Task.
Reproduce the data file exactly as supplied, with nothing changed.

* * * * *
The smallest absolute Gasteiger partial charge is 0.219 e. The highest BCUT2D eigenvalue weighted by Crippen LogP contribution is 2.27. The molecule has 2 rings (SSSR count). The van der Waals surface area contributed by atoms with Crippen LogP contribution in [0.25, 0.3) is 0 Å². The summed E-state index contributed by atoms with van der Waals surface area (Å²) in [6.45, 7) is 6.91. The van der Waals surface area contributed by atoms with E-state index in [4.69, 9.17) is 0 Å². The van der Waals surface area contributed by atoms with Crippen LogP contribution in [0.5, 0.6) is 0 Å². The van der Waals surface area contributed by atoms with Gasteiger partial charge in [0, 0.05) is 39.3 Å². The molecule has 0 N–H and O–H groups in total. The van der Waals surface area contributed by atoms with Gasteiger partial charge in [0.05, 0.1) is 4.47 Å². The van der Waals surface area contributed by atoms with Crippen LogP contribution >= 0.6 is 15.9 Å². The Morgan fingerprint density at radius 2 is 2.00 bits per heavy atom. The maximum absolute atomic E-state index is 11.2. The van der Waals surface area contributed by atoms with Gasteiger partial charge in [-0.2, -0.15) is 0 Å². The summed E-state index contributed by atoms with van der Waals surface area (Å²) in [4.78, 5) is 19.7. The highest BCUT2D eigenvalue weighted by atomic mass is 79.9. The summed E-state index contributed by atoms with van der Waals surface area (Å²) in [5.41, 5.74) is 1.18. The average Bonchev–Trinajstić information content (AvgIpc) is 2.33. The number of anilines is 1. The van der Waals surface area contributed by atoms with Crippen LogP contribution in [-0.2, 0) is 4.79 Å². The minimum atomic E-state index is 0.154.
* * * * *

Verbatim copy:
The smallest absolute Gasteiger partial charge is 0.219 e. The highest BCUT2D eigenvalue weighted by Crippen LogP contribution is 2.27. The molecule has 2 rings (SSSR count). The van der Waals surface area contributed by atoms with Crippen LogP contribution in [0.25, 0.3) is 0 Å². The summed E-state index contributed by atoms with van der Waals surface area (Å²) in [6.45, 7) is 6.91. The van der Waals surface area contributed by atoms with E-state index in [4.69, 9.17) is 0 Å². The van der Waals surface area contributed by atoms with Crippen LogP contribution in [0.5, 0.6) is 0 Å². The van der Waals surface area contributed by atoms with Gasteiger partial charge in [0, 0.05) is 39.3 Å². The molecule has 0 N–H and O–H groups in total. The van der Waals surface area contributed by atoms with Gasteiger partial charge in [0.05, 0.1) is 4.47 Å². The van der Waals surface area contributed by atoms with Crippen LogP contribution >= 0.6 is 15.9 Å². The Morgan fingerprint density at radius 2 is 2.00 bits per heavy atom. The maximum absolute atomic E-state index is 11.2. The van der Waals surface area contributed by atoms with Gasteiger partial charge in [-0.2, -0.15) is 0 Å². The summed E-state index contributed by atoms with van der Waals surface area (Å²) in [4.78, 5) is 19.7. The highest BCUT2D eigenvalue weighted by atomic mass is 79.9. The summed E-state index contributed by atoms with van der Waals surface area (Å²) in [5.41, 5.74) is 1.18. The average Bonchev–Trinajstić information content (AvgIpc) is 2.33. The number of anilines is 1. The van der Waals surface area contributed by atoms with Crippen LogP contribution in [-0.2, 0) is 4.79 Å². The minimum atomic E-state index is 0.154.